[MORE: Honda Road Ahead: What will be key to rest of Blackhawks' season?]

St. Louis: The Blues picked up at least a point in nine of their 12 games in January, and did most of it without starting netminder Jake Allen, who suffered a knee injury on Jan. 8 and has been sidelined since. They're still very much in the thick of the Central Division race, and haven't lost any ground, which is crucial in the league's most competitive division. Most importantly, the Blues are expecting to receive a big boost on offense when Jaden Schwartz, who's missed more than three months with an ankle injury, returns to the lineup this month. Four of their first seven games in February will be against Central Division opponents, a chance to collect some important points.

Winnipeg: For the Jets, January essentially proved that they will become sellers at the trade deadline after slipping to the basement of the division. Or did it? It's been reported that general manager Kevin Cheveldayoff would prefer to re-sign both Dustin Byfuglien and Andrew Ladd, both of whom are unrestricted free agents at the end of the season, but if the Jets believe an extension isn't feasible for both sides, they may look to deal one or both. This will be an interesting storyline to follow, and we'll have the answers on Feb. 29.

Previous roundups: October | November December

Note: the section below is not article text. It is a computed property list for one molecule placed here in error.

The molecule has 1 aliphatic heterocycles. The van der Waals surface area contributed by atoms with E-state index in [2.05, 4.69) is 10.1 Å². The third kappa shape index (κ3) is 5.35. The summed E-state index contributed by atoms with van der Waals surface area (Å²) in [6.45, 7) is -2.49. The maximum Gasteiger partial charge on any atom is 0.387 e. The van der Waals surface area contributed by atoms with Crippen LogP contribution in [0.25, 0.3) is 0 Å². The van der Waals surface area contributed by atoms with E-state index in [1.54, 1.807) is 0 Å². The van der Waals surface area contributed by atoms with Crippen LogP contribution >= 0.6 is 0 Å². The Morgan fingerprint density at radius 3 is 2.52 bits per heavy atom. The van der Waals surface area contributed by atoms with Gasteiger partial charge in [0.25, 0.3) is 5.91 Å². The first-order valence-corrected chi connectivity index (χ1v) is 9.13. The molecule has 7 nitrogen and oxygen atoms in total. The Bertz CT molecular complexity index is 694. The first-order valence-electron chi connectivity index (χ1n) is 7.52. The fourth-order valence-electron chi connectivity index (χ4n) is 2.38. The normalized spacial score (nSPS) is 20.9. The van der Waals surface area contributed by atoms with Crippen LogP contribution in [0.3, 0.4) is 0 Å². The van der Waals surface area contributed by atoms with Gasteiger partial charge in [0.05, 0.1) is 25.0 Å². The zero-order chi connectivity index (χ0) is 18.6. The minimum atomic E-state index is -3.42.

Five takeaways from Blackhawks' 3-2 loss to Blue Jackets: Looking at the bigger picture

Five takeaways from Blackhawks' 3-2 loss to Blue Jackets: Looking at the bigger picture

Here are five takeaways from the Blackhawks' 3-2 loss to the Columbus Blue Jackets at Nationwide Arena on Saturday night:

1. Blackhawks squander two leads.

For the 13th time in their past 16 games, the Blackhawks scored the first goal of the game. They had won their previous three instances when doing so, but couldn't seal the deal this time and fell to 5-6-2 in those 13 games.

What strung even more is that the Blackhawks held two one-goal leads and couldn't hang on to either of them. They have the seventh-worst win percentage (.571) when scoring the first goal this season with a 20-10-5 record.

2. Vinnie Hinostroza continues to produce offensively.

If you're trying to look for a rare bright spot on the Blackhawks roster this season, here's one. Hinostroza registered a secondary assist on David Kampf's goal for his fifth point in six games, and was on the ice for 16 shot attempts for and seven against during 5-on-5 play for a team-leading shot attempt differential of plus-9 (also known as Corsi).

For the season, Hinostroza has 20 points (six goals, 14 assists) in 32 games and he's doing so while averaging only 13:27 of ice time. His point-per-game average is up to 0.63, which is tied with Jonathan Toews for third on the team; only Patrick Kane (0.92) and Nick Schmaltz (0.71) are producing at a higher rate.

Hinostroza deserves more minutes, but at the same time his ability to produce on any of the four lines has allowed Joel Quenneville to put him in a bottom six role for balance.